Edison, NJ

Thank you for Mark Hertsgaard’s “Bhopal’s Legacy” [May 24], on the struggle of the survivors to hold Union Carbide and its new owner, Dow Chemical, accountable for the world’s worst industrial catastrophe. As an attorney representing the Bhopal victims in US federal court since 1999, I have been intimately involved in virtually all legal aspects of the survivors’ struggle.

Discovery documents obtained from Union Carbide establish that the company transferred dangerously inadequate and unproven technology to its Indian affiliate, which not only caused the ghastly tragedy of 1984 but played the key role in triggering another “slow-motion Bhopal”: the chemical contamination of at least ten residential communities through thousands of metric tons of chemicals dumped in a landfill in 1992. These pollutants have spread through the drinking water of nearly 20,000 people.

The survivors won an important victory last March in a decision from the Court of Appeals for the Second Circuit, which ruled that our claims against Carbide, including those for clean-up environmental remediation, should be allowed to proceed. Yet lack of sufficient public attention or outrage in the United States allows Union Carbide and Dow to adopt an intransigent attitude toward the Bhopal survivors, even as the companies resolve other claims against them from American plaintiffs for decades-old liabilities.



New York City

Eric Alterman, in his May 24 “Stop the Presses” column, writes that the refusal of the Sinclair Broadcast Group to air Nightline‘s listing of the Iraq war dead “demonstrated the dangers to democratic discourse of allowing too much media power to be concentrated in too few hands.” But Sinclair isn’t really a media giant; it owns sixty-two TV stations out of nearly 2,000 in the United States. ABC, the Disney-owned producer of Nightline, certainly is one of the biggies. And in this case, the biggie was closer to doing the right thing than the smaller outfit.

The media-concentration thesis is in need of a serious rethink. The country is full of regional chains that produce truly awful local newspapers; the major national dailies are far better. Instead of concentration, we should be talking about the kind of media produced by shareholder-owned companies operating in competitive markets under the discipline of maximizing profits. Concentration is often the natural byproduct of competition, as losers disappear or are taken over by winners. To focus on concentration alone is, as economists say, to misspecify the problem.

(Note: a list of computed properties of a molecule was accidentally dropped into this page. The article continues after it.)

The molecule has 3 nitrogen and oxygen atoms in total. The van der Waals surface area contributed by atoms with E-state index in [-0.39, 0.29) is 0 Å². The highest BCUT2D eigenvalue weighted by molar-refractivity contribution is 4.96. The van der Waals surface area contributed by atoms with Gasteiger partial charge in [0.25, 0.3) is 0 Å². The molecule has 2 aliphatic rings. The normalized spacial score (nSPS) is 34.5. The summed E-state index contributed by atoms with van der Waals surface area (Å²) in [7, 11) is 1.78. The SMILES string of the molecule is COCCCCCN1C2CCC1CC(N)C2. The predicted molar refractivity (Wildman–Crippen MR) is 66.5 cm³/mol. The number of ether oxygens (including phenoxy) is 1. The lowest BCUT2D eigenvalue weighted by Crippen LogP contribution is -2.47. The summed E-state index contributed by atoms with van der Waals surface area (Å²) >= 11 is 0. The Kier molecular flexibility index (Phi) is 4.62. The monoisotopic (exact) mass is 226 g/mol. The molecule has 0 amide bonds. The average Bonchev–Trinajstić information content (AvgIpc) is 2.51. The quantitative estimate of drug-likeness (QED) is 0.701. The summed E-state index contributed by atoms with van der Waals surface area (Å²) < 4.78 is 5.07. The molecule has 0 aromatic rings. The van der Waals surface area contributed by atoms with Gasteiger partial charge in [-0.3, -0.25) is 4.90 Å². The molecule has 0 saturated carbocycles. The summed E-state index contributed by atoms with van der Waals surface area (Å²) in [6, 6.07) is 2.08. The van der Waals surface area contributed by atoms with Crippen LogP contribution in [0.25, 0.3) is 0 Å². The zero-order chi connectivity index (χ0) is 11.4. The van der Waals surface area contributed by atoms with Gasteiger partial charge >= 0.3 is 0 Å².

Left Business Observer



With its sad details of the “spoiled” Florida ballots of African-American voters in 2000, Greg Palast’s “Vanishing Votes” [May 17] shocks twice–once for the contemporary story it tells and again for the old one it recalls.

In the summer of 1964, while the most courageous of my generation went to Mississippi to register voters, I was one of five or six college students who spent our days squinting at fuzzy microfilm images of voter registration applications from Southern states. We were compiling data for the civil rights division of the Justice Department to help persuade Congress to enact the Voting Rights Act. The applications identified the would-be voters’ race and required them to write a brief passage to demonstrate literacy. Our job was to classify the applications by race into four categories: applicants with apparent high literacy skills accepted; apparent high literacy skills rejected; apparent low literacy skills accepted; apparent low literacy skills rejected. We rarely found white applicants who had been rejected, even when their “tests” would have failed in fourth grade; and we rarely found African-Americans accepted, even when their applications showed high literacy skills.

People died in that summer’s voter registration drives, and the following year Congress outlawed the use of literacy tests to screen voters. Now that we know how spoiled ballots and automated purges have replaced literacy tests, it’s time to remember that we’ve lived through this story before.



We heard from teachers, civil rights activists, professors, lawyers and regular folk on our May 3 “Brown at 50” issue on the fiftieth anniversary of the Brown v. Board of Education decision. Herewith, a sample. –The Editors

Corvallis, Ore.

The first time the federal courts dealt with the issue of public school desegregation was not in 1954 but in 1946, with the case of Mendez v. Westminister School District. The Ninth District Court of Appeals ruled that the segregation of Mexican-American children, based on their ethnicity in Orange County, California, violated the Fourteenth Amendment. Mendez was closely watched by the NAACP and was instrumental in designing the legal strategy that would later go into Brown.